Updated from May 16, 2015 post
I’m connecting with leaders in Australia this week, and today a question came up that goes to the heart of authentic leadership.
A sharp leader asked, “What character traits are the biggest obstacles for leaders to overcome?”
In response, I pointed back to an insight shared by Bill Hybels earlier this year, where he underscored two deadly leadership characteristics.
In a coaching session in Brazil, Bill talked about two qualities in leaders that will chase people away.
1. “People can’t stand dishonesty in their leader.”
As Bill talked about this, in my own notes I jotted down that the real danger is rarely in the telling of bald-face lies. For most leaders dishonesty seeps in through the most subtle of statements and actions. Some of the most common include:
- Chronic lateness
- “I’ll meet you tomorrow at 9:00 am.” Then you show up at 9:10.
- Some leaders will dismiss their chronic tardiness as a reflection merely of their demanding schedule. But it ultimately communicates dishonesty.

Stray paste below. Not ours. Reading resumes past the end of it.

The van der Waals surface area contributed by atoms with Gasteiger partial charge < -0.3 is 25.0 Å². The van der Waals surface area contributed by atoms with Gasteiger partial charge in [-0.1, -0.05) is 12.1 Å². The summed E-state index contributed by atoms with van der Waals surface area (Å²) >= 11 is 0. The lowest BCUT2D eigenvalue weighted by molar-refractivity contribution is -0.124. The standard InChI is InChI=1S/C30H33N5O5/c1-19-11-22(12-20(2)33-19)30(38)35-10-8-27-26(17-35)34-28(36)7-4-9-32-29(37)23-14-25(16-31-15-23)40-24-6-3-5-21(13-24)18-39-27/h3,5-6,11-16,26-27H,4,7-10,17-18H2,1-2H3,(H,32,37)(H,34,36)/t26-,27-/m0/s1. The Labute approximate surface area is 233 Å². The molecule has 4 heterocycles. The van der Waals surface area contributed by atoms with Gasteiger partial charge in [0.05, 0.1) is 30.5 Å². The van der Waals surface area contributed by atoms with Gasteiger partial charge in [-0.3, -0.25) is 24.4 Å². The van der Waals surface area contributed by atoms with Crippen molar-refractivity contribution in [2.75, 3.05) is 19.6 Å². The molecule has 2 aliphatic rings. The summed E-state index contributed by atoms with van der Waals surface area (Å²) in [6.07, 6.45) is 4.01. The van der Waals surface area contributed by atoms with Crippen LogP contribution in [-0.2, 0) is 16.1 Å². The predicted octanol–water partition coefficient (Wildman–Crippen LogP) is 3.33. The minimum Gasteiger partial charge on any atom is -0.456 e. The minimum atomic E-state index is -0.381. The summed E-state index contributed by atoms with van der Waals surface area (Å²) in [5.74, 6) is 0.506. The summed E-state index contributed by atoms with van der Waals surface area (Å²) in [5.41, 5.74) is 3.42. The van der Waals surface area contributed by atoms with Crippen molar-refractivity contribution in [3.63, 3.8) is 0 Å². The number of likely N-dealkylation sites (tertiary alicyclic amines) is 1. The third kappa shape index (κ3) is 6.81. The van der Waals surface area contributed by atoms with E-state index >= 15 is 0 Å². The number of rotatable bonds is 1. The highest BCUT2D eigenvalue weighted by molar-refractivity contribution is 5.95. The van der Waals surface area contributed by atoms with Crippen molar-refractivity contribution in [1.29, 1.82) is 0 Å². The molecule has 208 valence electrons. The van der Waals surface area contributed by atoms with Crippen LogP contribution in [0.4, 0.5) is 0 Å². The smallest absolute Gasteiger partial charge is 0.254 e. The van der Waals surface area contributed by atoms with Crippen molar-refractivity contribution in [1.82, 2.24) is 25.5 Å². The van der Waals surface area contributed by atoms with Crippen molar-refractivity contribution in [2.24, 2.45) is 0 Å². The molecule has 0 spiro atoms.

- Consistent lack of follow-through
- “I’ll call you next week.” And no call is made.
- When you consistently fail to follow through on even the smallest of commitments people come to doubt any commitment you make.
- Unmitigated hyperbole
- “That was the best service/meeting/idea EVER!” But everyone knows it was really quite average.
- As I’ve written previously, exaggeration and hyperbole are deadly forms of dishonesty for leaders.
2. “People can’t stand arrogance in their leader.”
Here I wrote down that such arrogance usually reveals itself in the smallest, but deadliest, forms of subtle behavior and speech.
- “I’m kinda embarrassed by this double-digit growth under my leadership…”
- As I’ve written before, your people can sniff out such arrogance in a nanosecond.
- Spotlight stealing
- An infuriating form of arrogance is found in the leader who must make themselves the focal point of attention.
- When you hog all the positive attention for yourself you drive your people further into the shadows.
- The White-Knight complex
- Implicitly, or explicitly, some leaders make it sound like they had ridden in on a stallion and had single-handedly rescued the organization from certain doom.
- People withdraw their support from such leaders.
Consider using this checklist to form your own character audit.
Because if you can catch these indicators when they’re relatively small, you can avoid a full-blown character crisis later on.
How do you prevent these character crises from seeping into your leadership?